Eyes forward for Hewitt
Lleyton Hewitt identifies his first-round match at the Australian Open against China’s Ze Zhang as important as any he’s ever played.
As Australian veteran Lleyton Hewitt prepares for his record-breaking 19th Australian Open, expectations are tempered, yet the 33-year-old identifies his first-round match against China’s Ze Zhang as important as any he’s ever played.
Refusing to declare the 2015 tournament as his last home major, Hewitt remains dedicated to delivering his trademark doggedness and fighting spirit on Tuesday.
Hewitt, relaxed but as straight-forward as ever, said that despite his age and his ranking of world No.86, every player has an equal shot at the ultimate prize.
“When you start the tournament, the dream’s still there for everyone, the 128 of us that are in the draw,” he reasoned on Saturday.
Realistically, Hewitt’s chances of going deep into the Open are slim, nonetheless his determination to succeed and give 100 per cent is obvious: “I’m trying to do absolutely everything in my power to get over the line and get the win.”
Comparable to past years, Hewitt’s draw is favourable, with the South Australian potentially not having to face a top-10 player until a possible round three matchup with Canadian Milos Raonic.
But refusing to look ahead of Zhang, Hewitt remains adamant that he needs to treat every match as crucial as each other.
“Over the years I think I pride myself on not looking too far ahead anyway,” he said.
“Even when I was No. 1 in the world, I always played every match on its merits, gave the utmost respect to my opponents who I had to play.”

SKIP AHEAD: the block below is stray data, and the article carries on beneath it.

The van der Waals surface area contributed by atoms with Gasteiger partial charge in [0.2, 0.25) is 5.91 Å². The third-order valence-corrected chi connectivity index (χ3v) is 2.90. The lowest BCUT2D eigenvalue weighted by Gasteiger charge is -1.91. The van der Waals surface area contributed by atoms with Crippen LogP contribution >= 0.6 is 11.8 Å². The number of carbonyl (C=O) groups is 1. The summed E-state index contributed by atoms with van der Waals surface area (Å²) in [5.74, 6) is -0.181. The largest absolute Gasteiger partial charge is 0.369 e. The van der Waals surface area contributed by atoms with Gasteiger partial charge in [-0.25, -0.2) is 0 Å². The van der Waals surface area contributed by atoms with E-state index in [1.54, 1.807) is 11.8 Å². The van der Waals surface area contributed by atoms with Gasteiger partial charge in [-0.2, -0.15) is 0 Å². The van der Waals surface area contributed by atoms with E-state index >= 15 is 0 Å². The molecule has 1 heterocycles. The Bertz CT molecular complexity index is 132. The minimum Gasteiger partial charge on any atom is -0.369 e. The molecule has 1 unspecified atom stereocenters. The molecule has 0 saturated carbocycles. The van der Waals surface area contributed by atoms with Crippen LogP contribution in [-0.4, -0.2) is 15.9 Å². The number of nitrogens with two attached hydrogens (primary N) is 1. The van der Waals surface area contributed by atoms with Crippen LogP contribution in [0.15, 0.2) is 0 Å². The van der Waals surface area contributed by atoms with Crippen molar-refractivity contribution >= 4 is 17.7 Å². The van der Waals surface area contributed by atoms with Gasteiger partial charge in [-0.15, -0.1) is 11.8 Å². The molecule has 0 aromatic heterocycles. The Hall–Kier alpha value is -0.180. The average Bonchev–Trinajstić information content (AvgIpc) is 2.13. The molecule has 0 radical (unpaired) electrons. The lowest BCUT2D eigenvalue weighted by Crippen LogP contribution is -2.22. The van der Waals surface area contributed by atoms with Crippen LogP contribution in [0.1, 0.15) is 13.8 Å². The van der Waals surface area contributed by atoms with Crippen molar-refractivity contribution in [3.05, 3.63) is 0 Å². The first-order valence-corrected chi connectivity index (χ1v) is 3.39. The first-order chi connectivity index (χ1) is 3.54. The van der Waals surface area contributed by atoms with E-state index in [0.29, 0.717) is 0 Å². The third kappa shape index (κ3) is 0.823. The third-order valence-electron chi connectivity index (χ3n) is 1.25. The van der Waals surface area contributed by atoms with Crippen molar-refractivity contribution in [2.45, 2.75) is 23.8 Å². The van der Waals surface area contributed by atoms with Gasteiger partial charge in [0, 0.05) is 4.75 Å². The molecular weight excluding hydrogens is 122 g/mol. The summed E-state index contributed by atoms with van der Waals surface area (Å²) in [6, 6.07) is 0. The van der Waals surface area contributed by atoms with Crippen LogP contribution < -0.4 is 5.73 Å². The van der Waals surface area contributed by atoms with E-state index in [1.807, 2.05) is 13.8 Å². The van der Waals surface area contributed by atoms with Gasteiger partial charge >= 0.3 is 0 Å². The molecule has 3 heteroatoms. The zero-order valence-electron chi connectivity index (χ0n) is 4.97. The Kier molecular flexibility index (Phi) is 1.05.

Zhang, who received a wildcard entry into the tournament, is the world No. 187, but Hewitt knows better than to underestimate his opponent.
“He’s a dangerous player,” he said.
“He swings from the hip on a lot of shots. He’s got a good serve, nice forehand, backhand. Likes changing direction off both sides. He has had a couple of pretty good wins in his career. He’s a good competitor, as well.”
Having won both of his encounters with the Chinese, Hewitt remains confident about his chances.
“I’ve got to go out there and at least I know what I’m going to expect and we’ll come up with a game plan, then it’s about me trying to execute that on the day,” he said.
Confident about the future of Australian tennis, Hewitt labels compatriots Nick Kyrgios and Bernard Tomic as the leading lights of the best crop of youngsters he’s seen throughout his career.
“For a while, I guess I was the only one and we didn’t have a lot of juniors, we sort of struggled to make that transition from really good junior players in the Grand Slams to making it onto the senior tour,” Hewitt said.
“But now, there’s probably a few more in a group coming through than I’ve ever seen in my time.
“Nick has a pretty good section of the draw I think that he’s in. Bernie is in a pretty good section, as well. Bernie has been playing well the last couple weeks. Obviously Nick would have liked some more matches under his belt coming in. If he can get his teeth into the tournament, I don’t think that’s a big worry for Nick.”
Throughout his time at Melbourne Park, Hewitt has seen a full spectrum of changes to the game and the tournament. Whether we’ve seen the last of ‘Rusty’ at Melbourne Park after 2015 remains to be seen, but he’ll treat this year’s edition of the Australian Open with the same respect and hunger as he did his first in 1997. That much is guaranteed.